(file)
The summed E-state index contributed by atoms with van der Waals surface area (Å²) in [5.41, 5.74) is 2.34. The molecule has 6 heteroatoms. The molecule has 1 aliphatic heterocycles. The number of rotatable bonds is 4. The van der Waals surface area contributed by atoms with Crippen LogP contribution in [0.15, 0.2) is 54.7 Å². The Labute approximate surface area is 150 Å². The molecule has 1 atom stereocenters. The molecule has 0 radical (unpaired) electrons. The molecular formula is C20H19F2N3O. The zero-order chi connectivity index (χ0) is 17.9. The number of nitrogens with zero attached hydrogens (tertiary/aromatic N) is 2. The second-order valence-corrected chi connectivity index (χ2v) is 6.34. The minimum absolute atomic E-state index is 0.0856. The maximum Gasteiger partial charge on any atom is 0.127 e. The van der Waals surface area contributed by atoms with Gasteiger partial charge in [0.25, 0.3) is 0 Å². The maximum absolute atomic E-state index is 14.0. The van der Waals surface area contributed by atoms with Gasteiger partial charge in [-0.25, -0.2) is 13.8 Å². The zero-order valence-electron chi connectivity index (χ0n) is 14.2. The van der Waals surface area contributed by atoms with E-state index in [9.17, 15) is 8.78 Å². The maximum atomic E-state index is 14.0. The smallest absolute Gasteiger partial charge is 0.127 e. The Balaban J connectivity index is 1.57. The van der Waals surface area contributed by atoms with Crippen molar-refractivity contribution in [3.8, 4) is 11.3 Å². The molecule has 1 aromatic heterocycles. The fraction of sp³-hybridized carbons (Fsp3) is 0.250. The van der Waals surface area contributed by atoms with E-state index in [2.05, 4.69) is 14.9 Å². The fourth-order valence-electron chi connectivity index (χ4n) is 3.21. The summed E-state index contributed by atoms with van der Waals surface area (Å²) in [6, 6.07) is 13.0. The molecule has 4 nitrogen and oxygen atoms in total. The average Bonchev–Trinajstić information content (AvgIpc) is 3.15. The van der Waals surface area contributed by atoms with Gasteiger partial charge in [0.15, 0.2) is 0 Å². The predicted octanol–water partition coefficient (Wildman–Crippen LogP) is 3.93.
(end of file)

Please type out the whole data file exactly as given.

The summed E-state index contributed by atoms with van der Waals surface area (Å²) in [5.41, 5.74) is 2.34. The molecule has 6 heteroatoms. The molecule has 1 aliphatic heterocycles. The number of rotatable bonds is 4. The van der Waals surface area contributed by atoms with Crippen LogP contribution in [0.15, 0.2) is 54.7 Å². The Labute approximate surface area is 150 Å². The molecule has 1 atom stereocenters. The molecule has 0 radical (unpaired) electrons. The molecular formula is C20H19F2N3O. The zero-order chi connectivity index (χ0) is 17.9. The number of nitrogens with zero attached hydrogens (tertiary/aromatic N) is 2. The second-order valence-corrected chi connectivity index (χ2v) is 6.34. The minimum absolute atomic E-state index is 0.0856. The maximum Gasteiger partial charge on any atom is 0.127 e. The van der Waals surface area contributed by atoms with Gasteiger partial charge in [0.25, 0.3) is 0 Å². The maximum absolute atomic E-state index is 14.0. The van der Waals surface area contributed by atoms with Gasteiger partial charge in [-0.25, -0.2) is 13.8 Å². The zero-order valence-electron chi connectivity index (χ0n) is 14.2. The van der Waals surface area contributed by atoms with E-state index in [9.17, 15) is 8.78 Å². The maximum atomic E-state index is 14.0. The smallest absolute Gasteiger partial charge is 0.127 e. The Balaban J connectivity index is 1.57. The van der Waals surface area contributed by atoms with Crippen molar-refractivity contribution in [3.8, 4) is 11.3 Å². The molecule has 1 aromatic heterocycles. The fraction of sp³-hybridized carbons (Fsp3) is 0.250. The van der Waals surface area contributed by atoms with E-state index in [2.05, 4.69) is 14.9 Å². The fourth-order valence-electron chi connectivity index (χ4n) is 3.21. The summed E-state index contributed by atoms with van der Waals surface area (Å²) in [6, 6.07) is 13.0. The molecule has 4 nitrogen and oxygen atoms in total. The average Bonchev–Trinajstić information content (AvgIpc) is 3.15. The van der Waals surface area contributed by atoms with Gasteiger partial charge in [0.15, 0.2) is 0 Å². The predicted octanol–water partition coefficient (Wildman–Crippen LogP) is 3.93.